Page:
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Congestion Pricing - Are you for or against it?

MrShift@EdmundsMrShift@Edmunds Posts: 43,681
It seems that New York City's mayor is very keen on the idea of using "congestion pricing" to alleviate traffic snarls and pollution in the Big Apple.


Would such a plan in your city change your habits or would you just grit your teeth and fork over the $$$? Do you resent such interference and taxation or do you find it "fair enough" and a reasonable solution to a growing problem?

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  • Stever@EdmundsStever@Edmunds YooperlandPosts: 39,016
    It seems to be working in parts of London where, like NY, there's a good public transportation system in place. Driving in Manhattan is fun, once.
  • john_324john_324 Posts: 974
    From an economist's pov, it's a perfect solution to the all too-frequent problem known as "the tradegy of the commons", as well as a great example of the Coase theorem in action.

    It's not appropriate for all areas obviously (those w/o decent public transportation esp.), but for major urban zones, it's a great idea.
  • MrShift@EdmundsMrShift@Edmunds Posts: 43,681
    Yes it might serve to penalize those who can't afford it IF they live in an area with poor public transportation. In San Francisco for instance, the BART system is very efficient but "doesn't go where you need to be" is designed strictly to transport workers into the financial district. The MUNI bus system is pretty bad in San Fran. So for someone commuting to a job in San Francisco other than in the narrow BART corridor, you're screwed.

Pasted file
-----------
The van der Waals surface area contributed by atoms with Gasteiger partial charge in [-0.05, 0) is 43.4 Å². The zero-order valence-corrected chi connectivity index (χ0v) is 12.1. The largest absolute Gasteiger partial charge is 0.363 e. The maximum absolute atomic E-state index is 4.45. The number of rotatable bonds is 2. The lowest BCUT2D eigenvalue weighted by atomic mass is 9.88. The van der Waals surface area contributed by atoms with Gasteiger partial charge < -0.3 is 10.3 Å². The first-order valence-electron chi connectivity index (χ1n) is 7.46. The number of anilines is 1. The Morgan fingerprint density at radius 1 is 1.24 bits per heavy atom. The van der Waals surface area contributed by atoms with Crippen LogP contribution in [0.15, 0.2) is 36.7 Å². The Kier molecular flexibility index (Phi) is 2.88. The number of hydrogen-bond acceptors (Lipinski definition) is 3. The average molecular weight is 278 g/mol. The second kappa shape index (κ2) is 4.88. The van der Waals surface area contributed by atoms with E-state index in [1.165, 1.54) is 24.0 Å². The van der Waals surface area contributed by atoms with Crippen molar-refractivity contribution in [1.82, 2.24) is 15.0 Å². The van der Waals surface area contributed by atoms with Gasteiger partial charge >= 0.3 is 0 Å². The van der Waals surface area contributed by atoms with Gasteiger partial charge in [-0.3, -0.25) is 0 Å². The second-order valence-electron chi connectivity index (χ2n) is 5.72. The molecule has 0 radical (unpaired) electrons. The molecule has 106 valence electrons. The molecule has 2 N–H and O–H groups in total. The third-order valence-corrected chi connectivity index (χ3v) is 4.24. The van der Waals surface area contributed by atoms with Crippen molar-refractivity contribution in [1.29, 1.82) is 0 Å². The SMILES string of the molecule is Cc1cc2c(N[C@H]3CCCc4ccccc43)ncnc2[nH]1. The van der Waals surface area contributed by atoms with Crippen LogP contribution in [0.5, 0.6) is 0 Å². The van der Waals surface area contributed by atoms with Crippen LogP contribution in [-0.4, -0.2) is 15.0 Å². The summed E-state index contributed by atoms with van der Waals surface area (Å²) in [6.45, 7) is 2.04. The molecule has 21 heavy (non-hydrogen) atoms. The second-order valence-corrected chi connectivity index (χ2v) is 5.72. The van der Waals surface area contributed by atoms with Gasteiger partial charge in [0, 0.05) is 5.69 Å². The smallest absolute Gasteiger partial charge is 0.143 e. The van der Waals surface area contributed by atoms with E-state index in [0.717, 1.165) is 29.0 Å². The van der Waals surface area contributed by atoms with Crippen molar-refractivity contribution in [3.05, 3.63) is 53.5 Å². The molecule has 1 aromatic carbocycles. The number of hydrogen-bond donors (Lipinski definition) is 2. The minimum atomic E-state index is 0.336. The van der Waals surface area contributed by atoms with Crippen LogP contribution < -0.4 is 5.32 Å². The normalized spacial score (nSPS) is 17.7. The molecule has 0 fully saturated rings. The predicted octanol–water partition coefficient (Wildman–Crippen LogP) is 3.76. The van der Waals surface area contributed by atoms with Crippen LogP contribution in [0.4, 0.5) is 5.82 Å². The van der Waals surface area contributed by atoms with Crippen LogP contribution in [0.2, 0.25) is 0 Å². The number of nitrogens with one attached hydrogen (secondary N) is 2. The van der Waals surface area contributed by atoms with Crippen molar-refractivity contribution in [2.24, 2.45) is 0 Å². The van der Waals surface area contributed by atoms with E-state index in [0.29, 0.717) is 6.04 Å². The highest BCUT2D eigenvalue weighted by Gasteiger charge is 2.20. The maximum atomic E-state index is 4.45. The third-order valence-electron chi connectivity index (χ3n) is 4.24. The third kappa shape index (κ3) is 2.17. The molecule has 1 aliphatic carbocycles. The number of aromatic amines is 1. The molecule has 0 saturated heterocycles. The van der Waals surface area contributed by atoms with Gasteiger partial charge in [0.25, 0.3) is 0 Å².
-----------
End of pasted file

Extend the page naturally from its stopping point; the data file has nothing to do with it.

Of course, Los Angeles public transportation is pathetic.

    In New York City however, I could see where the lower income driver would find public transportation a reasonable alternative and very workable.
  • john_324john_324 Posts: 974
    And add to the complexity that if it *does* work, governments need to take the impact of the subsitution toward public transportation into account...otherwise, the congestion on the buses, rails, etc. gets as bad as it was on the roads. :(

    We're nearing that where I live, in Washington, D.C.
  • tpetpe Posts: 2,342
    I think it's a great idea, primarily because it's been proven to be effective. However I will be very surprised if it gets implemented. It will face the same objections that higher fuel taxes face. The claim will be that it represents a regressive tax on the poor and now only the rich can afford to drive in Manhattan. So we're left with this paralysis when it comes to addressing problems. The solution must be completely fair, which is impossible.